The Papacy and Fundamental Human Rights
Pope Issues Blueprint for Geopolitical Stability
By Pastor Hal Mayer on Jan 16, 2018
“Pope Francis today issued a blueprint for geopolitical stability, calling for a de-escalation of tensions in Korea, for nuclear disarmament and for world leaders to recognize that migrating to another country is a ‘fundamental human right.’ He set out his vision… during his annual address to diplomats.”
“His message runs counter to that of US President Donald Trump, underlining the Pope’s role as an upholder of the compassionate, internationally-focused, post-war consensus.”
Unlimited migration is not a recipe for geopolitical stability. It actually brings chaos and conflict within societies that permit unlimited migration from people with an entirely different cultural experience and mentality.
“Speaking to ambassadors from the 183 countries which the Holy See has relations with, the Pope made an indirect criticism of Trump’s policy on Jerusalem which the president recently decided would be recognized as the capital of Israel. This move ran roughshod over United Nations’ resolutions on the matter and Francis – stressing the city is “sacred to Christians, Jews and Muslims” – called for those agreements to be a respected through a commitment to keeping the “status quo” of the city.
“The Pope pointed out in his speech, Vatican diplomacy ‘seeks only to promote the spiritual and material well-being of the human person and to pursue the common good.”
That said, it happens that the material well-being involves all things geopolitical. The Vatican’s geopolitical meddling often positions it to be the negotiator between nations in resolving conflicts that arise.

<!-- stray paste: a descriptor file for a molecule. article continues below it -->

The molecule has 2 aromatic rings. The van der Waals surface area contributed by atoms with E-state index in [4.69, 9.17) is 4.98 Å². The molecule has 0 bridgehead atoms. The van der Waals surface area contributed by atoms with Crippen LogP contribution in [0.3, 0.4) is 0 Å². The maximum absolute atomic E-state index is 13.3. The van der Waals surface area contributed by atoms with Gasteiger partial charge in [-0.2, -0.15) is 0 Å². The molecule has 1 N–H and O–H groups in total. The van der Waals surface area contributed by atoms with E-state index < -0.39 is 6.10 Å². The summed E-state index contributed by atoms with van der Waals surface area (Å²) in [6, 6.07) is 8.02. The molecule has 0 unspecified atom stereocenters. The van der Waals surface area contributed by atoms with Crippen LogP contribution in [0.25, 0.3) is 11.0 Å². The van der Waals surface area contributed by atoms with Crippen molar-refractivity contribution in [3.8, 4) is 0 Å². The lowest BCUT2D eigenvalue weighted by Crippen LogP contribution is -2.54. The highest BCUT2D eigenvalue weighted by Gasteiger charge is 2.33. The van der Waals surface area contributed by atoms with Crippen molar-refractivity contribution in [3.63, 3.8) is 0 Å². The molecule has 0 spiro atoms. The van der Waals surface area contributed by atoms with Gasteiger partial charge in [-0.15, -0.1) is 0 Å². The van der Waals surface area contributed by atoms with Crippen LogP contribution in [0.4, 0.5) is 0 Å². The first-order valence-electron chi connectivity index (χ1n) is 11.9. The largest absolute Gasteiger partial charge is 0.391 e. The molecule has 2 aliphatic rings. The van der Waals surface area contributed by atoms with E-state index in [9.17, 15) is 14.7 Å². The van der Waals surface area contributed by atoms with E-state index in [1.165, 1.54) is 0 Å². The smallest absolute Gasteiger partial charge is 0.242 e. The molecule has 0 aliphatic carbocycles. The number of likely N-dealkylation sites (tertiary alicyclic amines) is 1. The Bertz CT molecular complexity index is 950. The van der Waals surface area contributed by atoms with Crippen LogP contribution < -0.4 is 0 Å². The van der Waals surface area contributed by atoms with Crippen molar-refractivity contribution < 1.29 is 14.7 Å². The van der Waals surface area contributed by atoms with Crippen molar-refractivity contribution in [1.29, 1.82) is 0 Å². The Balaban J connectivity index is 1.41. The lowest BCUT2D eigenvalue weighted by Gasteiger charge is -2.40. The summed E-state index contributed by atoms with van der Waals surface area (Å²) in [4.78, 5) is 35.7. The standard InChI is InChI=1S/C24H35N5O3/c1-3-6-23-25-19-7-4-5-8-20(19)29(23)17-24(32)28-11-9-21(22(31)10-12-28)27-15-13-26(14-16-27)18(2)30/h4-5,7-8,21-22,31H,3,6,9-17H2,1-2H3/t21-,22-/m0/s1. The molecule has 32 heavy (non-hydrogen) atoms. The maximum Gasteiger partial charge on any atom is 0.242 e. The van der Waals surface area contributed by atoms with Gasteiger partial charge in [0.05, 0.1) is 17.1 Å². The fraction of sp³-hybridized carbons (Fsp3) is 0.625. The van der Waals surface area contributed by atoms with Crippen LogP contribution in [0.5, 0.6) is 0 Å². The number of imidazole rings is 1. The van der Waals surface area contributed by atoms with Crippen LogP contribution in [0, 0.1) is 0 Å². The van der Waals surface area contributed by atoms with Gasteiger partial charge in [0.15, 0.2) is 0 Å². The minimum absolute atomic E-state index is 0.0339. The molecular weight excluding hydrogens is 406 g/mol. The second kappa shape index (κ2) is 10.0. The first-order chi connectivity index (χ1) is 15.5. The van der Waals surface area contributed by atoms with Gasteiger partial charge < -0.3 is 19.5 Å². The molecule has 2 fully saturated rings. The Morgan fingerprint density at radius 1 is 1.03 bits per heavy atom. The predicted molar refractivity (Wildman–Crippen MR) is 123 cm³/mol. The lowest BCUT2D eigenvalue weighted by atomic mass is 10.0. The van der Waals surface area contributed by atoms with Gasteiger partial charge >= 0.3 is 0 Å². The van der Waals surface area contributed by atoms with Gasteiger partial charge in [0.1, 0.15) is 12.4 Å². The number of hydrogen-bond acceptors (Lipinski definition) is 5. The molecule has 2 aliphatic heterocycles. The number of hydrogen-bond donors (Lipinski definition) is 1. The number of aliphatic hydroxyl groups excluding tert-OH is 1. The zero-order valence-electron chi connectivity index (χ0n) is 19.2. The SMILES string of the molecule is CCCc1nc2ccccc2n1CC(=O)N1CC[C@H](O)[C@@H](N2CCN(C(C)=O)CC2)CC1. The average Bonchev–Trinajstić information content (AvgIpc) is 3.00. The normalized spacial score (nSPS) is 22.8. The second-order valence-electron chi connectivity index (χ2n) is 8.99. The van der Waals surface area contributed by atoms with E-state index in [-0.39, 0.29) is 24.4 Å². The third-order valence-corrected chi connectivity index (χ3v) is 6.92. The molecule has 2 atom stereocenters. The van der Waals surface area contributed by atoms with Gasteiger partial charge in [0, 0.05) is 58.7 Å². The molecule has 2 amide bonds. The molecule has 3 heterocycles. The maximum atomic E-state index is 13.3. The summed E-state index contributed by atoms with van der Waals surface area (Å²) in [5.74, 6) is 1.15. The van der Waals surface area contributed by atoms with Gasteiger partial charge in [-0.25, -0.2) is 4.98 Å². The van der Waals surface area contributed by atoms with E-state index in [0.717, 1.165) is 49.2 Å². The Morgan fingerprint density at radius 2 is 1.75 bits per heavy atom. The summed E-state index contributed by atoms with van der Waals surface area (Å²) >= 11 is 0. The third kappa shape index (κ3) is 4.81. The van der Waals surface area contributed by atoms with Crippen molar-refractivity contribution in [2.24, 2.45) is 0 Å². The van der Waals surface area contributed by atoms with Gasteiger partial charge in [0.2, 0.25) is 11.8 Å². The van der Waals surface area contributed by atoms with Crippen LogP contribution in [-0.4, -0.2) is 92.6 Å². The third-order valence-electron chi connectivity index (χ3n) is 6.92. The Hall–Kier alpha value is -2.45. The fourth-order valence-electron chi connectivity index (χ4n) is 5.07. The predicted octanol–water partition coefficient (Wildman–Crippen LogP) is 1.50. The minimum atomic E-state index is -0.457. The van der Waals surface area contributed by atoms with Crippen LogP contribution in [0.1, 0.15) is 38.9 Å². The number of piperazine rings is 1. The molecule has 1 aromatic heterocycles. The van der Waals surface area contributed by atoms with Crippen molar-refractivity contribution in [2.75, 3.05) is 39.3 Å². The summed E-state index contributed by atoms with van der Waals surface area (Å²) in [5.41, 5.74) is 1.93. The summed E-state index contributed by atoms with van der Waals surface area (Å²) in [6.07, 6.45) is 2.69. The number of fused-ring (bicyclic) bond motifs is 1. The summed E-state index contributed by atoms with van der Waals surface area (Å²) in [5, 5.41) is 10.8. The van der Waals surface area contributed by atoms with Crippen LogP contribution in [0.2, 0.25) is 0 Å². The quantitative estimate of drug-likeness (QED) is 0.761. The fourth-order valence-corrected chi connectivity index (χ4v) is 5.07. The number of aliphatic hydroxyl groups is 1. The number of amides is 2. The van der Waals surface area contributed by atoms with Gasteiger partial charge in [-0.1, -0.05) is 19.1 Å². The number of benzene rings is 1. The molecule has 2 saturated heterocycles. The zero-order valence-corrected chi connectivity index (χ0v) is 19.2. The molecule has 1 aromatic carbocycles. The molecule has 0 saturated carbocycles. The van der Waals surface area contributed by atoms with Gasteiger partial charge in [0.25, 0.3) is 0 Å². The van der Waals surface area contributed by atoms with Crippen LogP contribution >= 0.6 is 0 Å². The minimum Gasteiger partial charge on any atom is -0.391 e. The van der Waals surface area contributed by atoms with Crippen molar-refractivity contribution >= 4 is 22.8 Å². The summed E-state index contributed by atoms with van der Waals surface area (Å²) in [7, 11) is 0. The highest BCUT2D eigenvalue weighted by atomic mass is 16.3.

“The Holy See’s large diplomatic network has earned it a reputation as a ‘listening post’ where it is possible to pick up valued information about everywhere from Iran to Cuba. There are currently 89 countries who keep embassies in Rome with the rest serving as non-resident envoys.”
The 81-year-old Pope stressed the need for international co-operation on maintaining the 2015 Paris agreement to reduce carbon emissions.
“Climate changes, with the global rise in temperatures and their devastating effects, are also a consequence of human activity,” said Francis, citing recent hurricanes that have effected the United States. “Hence there is a need to take up, in a united effort, the responsibility of leaving to coming generations a more beautiful and livable world, and to work, in the light of the commitments agreed upon in Paris in 2015.”
Climate changes is now a political tool to bring on more globalization and centralized control of the whole planet. No wonder the pope wants to keep the climate agreement that he helped to orchestrate.
“The pope also stressed that dialogue on the Korean peninsula – between South Korea and its dictator-led northern neighbor – was of ‘paramount importance.’ The Vatican has already signaled it would like contact with North Korea in order to ease tensions.”
“Today the Pope re-iterated the Vatican’s call for nuclear disarmament stressing that the ‘proliferation of weapons clearly aggravates situations of conflict and entails enormous human and material costs that undermine development and the search for lasting peace.’”
Francis, quoting Pope John XXIII said, “The stockpiles of armaments which have been built up in various countries must be reduced all round and simultaneously by the parties concerned. Nuclear weapons must be banned.”
The Jesuit Pope’s 5,000-word speech focused on refugees…, warning against the stirring up of “primal fears” about the subject.
“It must not be forgotten that migration has always existed,” said the Pope “In the Judeo-Christian tradition, the history of salvation is essentially a history of migration. Nor should we forget that freedom of movement, for example, the ability to leave one’s own country and to return there, is a fundamental human right.”
While the papal focus on climate change, migrants and disarmament has earned him the moniker “global leader of the left,” the Pope also mentioned conservative issues, such as protection of the family and protection of the unborn.
The pope’s globalist remarks to the diplomats were indirectly a commentary on Mr. Trump’s agenda for “America first.” The nations of the world still listen to the pope as one of its most respected geopolitical voices.
“All the world wondered after the beast.” Revelation 13:3